Back in the mid-70’s middle-weight motorcycles ruled the roost. The big four Japanese manufacturers were all competing in the same category and for the same audience: Young and New riders. Honda saw the need for a new attempt to capture their target audience and that came right at the end of 1977 for the 1978 model year, in the form of the Honda CX500.
Honda CX500 Background
Shoichiro Irimajiri was assigned the task of designing a new middle-weight; Honda backed the right horse with this decision as Irimajiri was credited with the GL1000 and iconic six-cylinder Honda CBX. The assignment was clear, look to the future, don’t look back, go to a clean sheet and come up with something completely new.
The design team took this seriously and the end result was a motorcycle that was unheard of for Honda: a water-cooled V-twin engine with shaft drive.
V-twins traditionally were air-cooled, so water-cooling a V-twin was revolutionary and forward thinking; moreover it was a V-twin concept from Honda not Harley Davidson – some would say the undisputed king of V-twins.
Honda CX500 Specs
The Honda CX500 engine was a four-stroke, longitudinal 80° V-twin, OHV, 4 valves per cylinder which were operated by simple pushrods. The intention behind this was to keep the engine design simple yet effective, maintaining Honda’s reputation for reliability; further to which it was also compact.
“Irimajiri twisted the heads 22 degrees inboard to pull the carbs in closer to the middle of the bike and out of the rider’s way” Motorcycle Classics.
The camshaft was tucked right in the middle of the V between the cylinders.
While the engine design was new and different, in fact it has never been replicated to this day, it was far from a duff concept. Top speed was a little over the ton according to Honda (although I’ve seen a claimed 114 mph), 0-60 in 5.4 seconds, max torque hit 46Nm and max power was 50 horsepower.
It is rumoured that the Honda CX500 was actually smoother than the Moto Guzzi’s of the time, despite its 80° angle which threw off the balance slightly, the Guzzi’s theoretically had the perfect 90° angle for a V-twin. The water-cooling reduced noise emission and engine temperature.
The Honda CX500 was a large bike and heavy for a 500cc with a dry weight of 205 kg. Thanks to the engine layout the exhaust pipes protruded out and were really the statement piece of the machine. It was also the first mass-produced motorcycle to feature tubeless wheels.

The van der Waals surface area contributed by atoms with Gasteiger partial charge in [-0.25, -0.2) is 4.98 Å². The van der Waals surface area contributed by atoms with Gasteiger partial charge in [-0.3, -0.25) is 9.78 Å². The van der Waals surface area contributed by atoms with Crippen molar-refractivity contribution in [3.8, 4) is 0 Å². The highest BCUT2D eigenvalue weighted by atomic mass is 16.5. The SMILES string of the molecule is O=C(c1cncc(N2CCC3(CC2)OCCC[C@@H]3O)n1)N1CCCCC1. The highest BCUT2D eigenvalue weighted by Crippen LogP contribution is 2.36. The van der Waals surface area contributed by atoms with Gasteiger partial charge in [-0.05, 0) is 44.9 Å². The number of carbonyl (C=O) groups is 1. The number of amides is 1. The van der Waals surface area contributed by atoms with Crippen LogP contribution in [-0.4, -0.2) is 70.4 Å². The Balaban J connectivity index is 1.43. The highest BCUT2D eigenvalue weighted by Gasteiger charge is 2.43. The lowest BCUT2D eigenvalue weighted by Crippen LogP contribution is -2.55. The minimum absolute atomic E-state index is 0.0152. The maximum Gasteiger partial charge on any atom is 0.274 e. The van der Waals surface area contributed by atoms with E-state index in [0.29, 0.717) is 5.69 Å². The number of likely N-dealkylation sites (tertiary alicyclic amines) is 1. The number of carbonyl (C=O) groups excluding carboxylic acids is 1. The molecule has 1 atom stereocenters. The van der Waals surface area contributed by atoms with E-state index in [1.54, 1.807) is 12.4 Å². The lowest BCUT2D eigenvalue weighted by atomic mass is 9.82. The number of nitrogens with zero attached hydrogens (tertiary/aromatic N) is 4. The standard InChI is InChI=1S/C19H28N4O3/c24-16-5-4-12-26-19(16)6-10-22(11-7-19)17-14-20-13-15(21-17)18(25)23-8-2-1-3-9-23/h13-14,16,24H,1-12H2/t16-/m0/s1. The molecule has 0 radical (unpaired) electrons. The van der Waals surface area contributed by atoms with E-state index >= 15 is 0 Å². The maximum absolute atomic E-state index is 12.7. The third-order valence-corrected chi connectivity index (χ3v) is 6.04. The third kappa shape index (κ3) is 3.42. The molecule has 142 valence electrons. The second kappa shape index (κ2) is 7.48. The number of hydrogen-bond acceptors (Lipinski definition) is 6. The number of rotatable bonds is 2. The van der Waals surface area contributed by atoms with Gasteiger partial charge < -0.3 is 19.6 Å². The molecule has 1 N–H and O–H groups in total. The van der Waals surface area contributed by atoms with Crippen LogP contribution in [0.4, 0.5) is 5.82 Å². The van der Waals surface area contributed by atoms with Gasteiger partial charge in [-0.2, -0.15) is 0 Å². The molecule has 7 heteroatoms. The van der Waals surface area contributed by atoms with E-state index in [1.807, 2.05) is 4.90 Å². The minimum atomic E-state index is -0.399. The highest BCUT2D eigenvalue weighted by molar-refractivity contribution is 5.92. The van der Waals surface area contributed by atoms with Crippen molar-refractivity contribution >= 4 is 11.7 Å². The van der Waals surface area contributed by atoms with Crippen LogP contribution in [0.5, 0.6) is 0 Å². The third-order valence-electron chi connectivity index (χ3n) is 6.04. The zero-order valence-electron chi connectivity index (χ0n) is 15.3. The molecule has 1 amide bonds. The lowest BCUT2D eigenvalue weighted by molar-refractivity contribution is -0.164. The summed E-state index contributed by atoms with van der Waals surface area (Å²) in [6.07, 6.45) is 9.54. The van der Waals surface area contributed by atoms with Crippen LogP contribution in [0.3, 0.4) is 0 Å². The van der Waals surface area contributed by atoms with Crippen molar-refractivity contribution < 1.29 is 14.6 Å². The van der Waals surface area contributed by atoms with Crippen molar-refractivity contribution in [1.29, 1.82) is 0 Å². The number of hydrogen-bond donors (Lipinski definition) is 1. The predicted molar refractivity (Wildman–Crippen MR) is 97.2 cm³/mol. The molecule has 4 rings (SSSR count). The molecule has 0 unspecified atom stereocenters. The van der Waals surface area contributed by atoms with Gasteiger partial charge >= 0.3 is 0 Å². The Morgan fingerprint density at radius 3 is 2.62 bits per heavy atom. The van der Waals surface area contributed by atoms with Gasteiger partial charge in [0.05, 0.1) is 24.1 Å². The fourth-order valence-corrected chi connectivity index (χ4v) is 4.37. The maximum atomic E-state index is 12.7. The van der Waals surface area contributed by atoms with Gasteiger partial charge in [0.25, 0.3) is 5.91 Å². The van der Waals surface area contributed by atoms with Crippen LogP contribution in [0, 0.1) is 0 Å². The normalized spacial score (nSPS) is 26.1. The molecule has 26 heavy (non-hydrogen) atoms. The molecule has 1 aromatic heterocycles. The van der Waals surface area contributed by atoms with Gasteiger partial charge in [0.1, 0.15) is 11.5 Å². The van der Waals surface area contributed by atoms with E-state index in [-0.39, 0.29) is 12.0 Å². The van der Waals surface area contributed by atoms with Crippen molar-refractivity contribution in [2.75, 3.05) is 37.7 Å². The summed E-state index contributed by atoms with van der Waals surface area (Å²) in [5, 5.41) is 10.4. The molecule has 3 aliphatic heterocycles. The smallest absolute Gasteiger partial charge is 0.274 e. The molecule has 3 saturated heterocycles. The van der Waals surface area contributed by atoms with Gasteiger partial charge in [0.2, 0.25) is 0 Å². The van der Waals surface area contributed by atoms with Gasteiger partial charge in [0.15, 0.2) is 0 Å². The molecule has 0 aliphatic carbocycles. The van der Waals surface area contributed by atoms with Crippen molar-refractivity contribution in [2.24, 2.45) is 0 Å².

Honda was pushing the CX500 as a sports and touring bike at the same time although in the end it was more of a tourer. The shaft final drive meant that touring and commuting was ideal, but it removed the precision for the sports rider.
“The initial feel is touring and the new Honda CX500 rider tends to move away in a calm fashion. Light clutch, light throttle, light gear change. Torque at the bottom is adequate and one need not buzz the engine.” Cycle World 1978
The suspension came in the form of a 33mm Showa tele hydraulic fork and adjustable shocks on the back. It was notably soft for a comfortable ride, however, it wasn’t great for hard cornering (as with some sports riding style), and neither was it great for touring with lots of luggage. This would go on to be addressed with later models and the aftermarket was quick to offer alternatives for the suspension system on the model.
In Europe the Honda CX500 came with twin discs up front for stopping power while the US version had just a single disc.
Overall the Honda CX500 was unconventional in every way and the Japanese company did a great job of looking forward to the future with the model.
Let’s take a look at how it performed upon its release.
Honda CX500 Performance
The Honda CX500 spawned 7 variants (including the larger CX650 and the infamous CX500 Turbo) and although production for most markets ceased in 1983 it continued production until 1985 with around 400,000 units in total sold. With those numbers the CX500 went down as a successful model for Honda.
In a February 1978 review Cycle Guide editors said, “Our first look at the machine was quite a letdown,” while Cycle World singled out the CX’s engine, saying it “looks like an air compressor.”